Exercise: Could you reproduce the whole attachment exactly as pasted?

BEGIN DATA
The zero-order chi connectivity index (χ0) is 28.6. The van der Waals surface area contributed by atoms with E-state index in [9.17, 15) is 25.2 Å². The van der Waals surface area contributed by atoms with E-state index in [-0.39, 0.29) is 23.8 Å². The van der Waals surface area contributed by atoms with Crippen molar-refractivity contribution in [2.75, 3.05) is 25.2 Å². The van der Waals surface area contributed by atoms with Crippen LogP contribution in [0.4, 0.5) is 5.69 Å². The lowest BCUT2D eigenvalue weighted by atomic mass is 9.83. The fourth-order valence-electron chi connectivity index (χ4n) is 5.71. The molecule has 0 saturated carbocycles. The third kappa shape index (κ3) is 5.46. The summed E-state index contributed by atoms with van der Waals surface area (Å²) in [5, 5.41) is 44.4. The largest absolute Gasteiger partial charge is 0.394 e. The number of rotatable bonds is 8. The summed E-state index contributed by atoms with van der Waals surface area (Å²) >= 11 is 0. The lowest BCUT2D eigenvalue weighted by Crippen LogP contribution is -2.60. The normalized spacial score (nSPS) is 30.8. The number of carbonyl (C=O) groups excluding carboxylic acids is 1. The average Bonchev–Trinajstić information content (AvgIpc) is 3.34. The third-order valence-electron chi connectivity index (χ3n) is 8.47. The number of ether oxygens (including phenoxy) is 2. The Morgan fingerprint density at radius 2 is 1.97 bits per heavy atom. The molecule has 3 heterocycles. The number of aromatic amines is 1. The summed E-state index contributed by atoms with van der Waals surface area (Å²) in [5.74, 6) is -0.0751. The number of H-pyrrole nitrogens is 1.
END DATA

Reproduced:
The zero-order chi connectivity index (χ0) is 28.6. The van der Waals surface area contributed by atoms with E-state index in [9.17, 15) is 25.2 Å². The van der Waals surface area contributed by atoms with E-state index in [-0.39, 0.29) is 23.8 Å². The van der Waals surface area contributed by atoms with Crippen molar-refractivity contribution in [2.75, 3.05) is 25.2 Å². The van der Waals surface area contributed by atoms with Crippen LogP contribution in [0.4, 0.5) is 5.69 Å². The lowest BCUT2D eigenvalue weighted by atomic mass is 9.83. The fourth-order valence-electron chi connectivity index (χ4n) is 5.71. The molecule has 0 saturated carbocycles. The third kappa shape index (κ3) is 5.46. The summed E-state index contributed by atoms with van der Waals surface area (Å²) in [5, 5.41) is 44.4. The largest absolute Gasteiger partial charge is 0.394 e. The number of rotatable bonds is 8. The summed E-state index contributed by atoms with van der Waals surface area (Å²) >= 11 is 0. The lowest BCUT2D eigenvalue weighted by Crippen LogP contribution is -2.60. The normalized spacial score (nSPS) is 30.8. The number of carbonyl (C=O) groups excluding carboxylic acids is 1. The average Bonchev–Trinajstić information content (AvgIpc) is 3.34. The third-order valence-electron chi connectivity index (χ3n) is 8.47. The number of ether oxygens (including phenoxy) is 2. The Morgan fingerprint density at radius 2 is 1.97 bits per heavy atom. The molecule has 3 heterocycles. The number of aromatic amines is 1. The summed E-state index contributed by atoms with van der Waals surface area (Å²) in [5.74, 6) is -0.0751. The number of H-pyrrole nitrogens is 1.